10:00 am rain still falling…Delayed, delayed, and guess what? Cancelled. Wallyworld was f-ing closed. Fortunately, because it was a 100 mile point-to-point, the back 56 miles were raceable. New race start time 12 pm at the 50 mile mark. We made the drive through beautiful portions of the Theodore Roosevelt National Park to make our way to the new starting point. The race began with a 2-mile lead in to the Maah Day Hey Trail to try to separate the pack a little. Locked out my front shock for the roads and forgot to unlock it when entering the single track….
After about a mile of white knuckles and jostled eyeballs, pulled out of the path of 2 dozen appropriately annoyed men and unlocked my front shock. Despite the delays, it was an amazing race. The bike race challenge is normally the heat (typical temps in the mid-90s). Our race low 70s and cloudy. Felt good on the uphills but was a hindrance to all others on the course on the downhills. It was truly a single-track course about as wide as the width of my pedals but meticulously maintained. No rocks, no roots, just 100 miles of single track with A LOT of hair pin turns. Probably would have been wise to have gotten out on my mountain bike more than once but we know I really don’t actually like technical mountain biking (white knuckles, shrieks of terror, etc.) Learned the hard way that I am incapable of making a right hairpin turn. Can’t do it uphill or downhill. Flat out stalled and fell over on 4 hair pin right turns… Things to work on….
I made it through the day on a path much more narrow than I expected and managed a third place finish. Won $500 bucks which was great and recouped the added expenses of a rental car and extra hotel! Was happy with my time which made my “best” for my good, better, best time estimates. That said, it’s like running a 10K when you trained for a marathon.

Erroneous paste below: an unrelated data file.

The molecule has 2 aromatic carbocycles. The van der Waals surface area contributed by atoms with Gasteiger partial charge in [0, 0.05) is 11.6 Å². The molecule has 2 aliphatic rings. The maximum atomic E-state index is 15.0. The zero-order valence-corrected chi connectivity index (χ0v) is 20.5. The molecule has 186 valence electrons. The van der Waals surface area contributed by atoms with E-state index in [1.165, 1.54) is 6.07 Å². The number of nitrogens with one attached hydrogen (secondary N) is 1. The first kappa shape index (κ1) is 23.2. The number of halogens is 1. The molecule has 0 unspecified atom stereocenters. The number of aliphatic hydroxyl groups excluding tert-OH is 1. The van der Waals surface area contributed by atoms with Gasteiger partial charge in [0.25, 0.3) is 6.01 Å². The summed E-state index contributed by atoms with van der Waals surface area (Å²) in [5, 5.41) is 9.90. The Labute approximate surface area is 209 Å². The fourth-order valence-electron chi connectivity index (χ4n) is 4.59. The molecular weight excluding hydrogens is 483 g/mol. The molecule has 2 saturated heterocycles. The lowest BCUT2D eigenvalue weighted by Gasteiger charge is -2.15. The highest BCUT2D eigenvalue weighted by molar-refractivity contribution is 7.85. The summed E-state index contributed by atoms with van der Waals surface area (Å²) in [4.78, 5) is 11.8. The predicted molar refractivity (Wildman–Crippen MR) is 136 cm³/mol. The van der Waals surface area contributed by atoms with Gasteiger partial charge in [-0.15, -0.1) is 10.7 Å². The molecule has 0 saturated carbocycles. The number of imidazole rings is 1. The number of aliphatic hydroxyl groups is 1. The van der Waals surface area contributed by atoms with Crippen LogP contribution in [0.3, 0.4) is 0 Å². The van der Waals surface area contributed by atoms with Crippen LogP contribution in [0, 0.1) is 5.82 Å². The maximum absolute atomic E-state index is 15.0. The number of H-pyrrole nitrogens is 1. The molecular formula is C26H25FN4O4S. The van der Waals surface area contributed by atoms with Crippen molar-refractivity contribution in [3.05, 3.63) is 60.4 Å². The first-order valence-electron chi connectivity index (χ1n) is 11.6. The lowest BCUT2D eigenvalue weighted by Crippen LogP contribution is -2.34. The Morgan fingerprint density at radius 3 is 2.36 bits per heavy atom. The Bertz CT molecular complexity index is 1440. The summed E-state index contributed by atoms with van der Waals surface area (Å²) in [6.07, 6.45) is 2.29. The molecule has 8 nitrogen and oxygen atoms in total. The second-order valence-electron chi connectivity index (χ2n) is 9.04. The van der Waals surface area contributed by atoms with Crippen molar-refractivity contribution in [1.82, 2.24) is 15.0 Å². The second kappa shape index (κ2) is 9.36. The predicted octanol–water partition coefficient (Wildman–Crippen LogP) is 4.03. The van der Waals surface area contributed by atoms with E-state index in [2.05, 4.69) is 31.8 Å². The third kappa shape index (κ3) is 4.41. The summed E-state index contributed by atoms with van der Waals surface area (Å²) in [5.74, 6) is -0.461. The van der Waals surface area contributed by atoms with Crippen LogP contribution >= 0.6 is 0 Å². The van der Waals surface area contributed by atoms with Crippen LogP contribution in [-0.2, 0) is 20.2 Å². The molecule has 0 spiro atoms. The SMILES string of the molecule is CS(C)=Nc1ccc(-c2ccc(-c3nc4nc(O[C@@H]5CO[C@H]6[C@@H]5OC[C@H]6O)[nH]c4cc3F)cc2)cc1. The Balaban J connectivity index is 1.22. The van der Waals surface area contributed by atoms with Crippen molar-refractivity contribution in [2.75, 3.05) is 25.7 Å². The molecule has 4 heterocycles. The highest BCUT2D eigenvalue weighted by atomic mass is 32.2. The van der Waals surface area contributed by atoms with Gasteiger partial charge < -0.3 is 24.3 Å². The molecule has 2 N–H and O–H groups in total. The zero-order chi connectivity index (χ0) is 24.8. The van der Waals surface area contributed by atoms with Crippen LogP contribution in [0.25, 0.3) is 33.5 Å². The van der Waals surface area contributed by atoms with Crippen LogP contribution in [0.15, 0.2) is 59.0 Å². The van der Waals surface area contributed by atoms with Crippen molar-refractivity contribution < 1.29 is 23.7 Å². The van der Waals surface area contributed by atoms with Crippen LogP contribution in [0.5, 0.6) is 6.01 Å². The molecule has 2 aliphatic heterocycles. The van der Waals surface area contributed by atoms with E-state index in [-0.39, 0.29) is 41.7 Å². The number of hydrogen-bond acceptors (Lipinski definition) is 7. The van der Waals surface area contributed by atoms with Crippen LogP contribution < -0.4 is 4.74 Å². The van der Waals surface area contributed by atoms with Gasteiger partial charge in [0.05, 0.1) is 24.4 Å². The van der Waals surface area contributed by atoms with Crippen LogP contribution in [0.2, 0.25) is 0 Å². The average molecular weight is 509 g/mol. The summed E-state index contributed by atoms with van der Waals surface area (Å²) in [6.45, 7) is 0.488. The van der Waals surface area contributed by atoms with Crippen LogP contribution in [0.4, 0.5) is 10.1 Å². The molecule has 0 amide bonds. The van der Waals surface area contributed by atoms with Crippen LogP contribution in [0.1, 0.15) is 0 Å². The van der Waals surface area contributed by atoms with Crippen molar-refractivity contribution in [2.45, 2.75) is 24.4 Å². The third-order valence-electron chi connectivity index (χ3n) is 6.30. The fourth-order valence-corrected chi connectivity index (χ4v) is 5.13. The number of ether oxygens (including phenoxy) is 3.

Though the race plan did not go as expected, it was an extraordinary race in an extraordinary place. I think the race director was as disappointed as the racers were. I think the odds of having what happened to us were extremely low and would recommend the race to anyone looking to go off the beaten path and add North Dakota to their list of states visited!
That said, the hunger to feel the hurt was still strong and unfulfilled. In the weeks that followed the race and the additional 1500 miles of driving that followed, I tried to figure out what I could do to make something out of all the training done for this race.
Inspired by Dave “Cakes” Dornaus’ awesome Okemo Everest (i.e. 29,092 ft of uninterrupted vertical on one repeat climb), I decided with a week’s notice to go for it. Not known for my creativity in training rides, Wachusett seemed the logical choice since I have done it over and over again in preparation for Leadville and the Maah Daah Hey. Though conventional wisdom recommends that it is better to ask for forgiveness than permission, I am at heart, a big, neurotic nerd so I called ahead to make sure it was ok to use the park off hours. With their blessing, my plans took shape. Got great counsel from Dave Dornaus and Dave Nerrow for my attempt.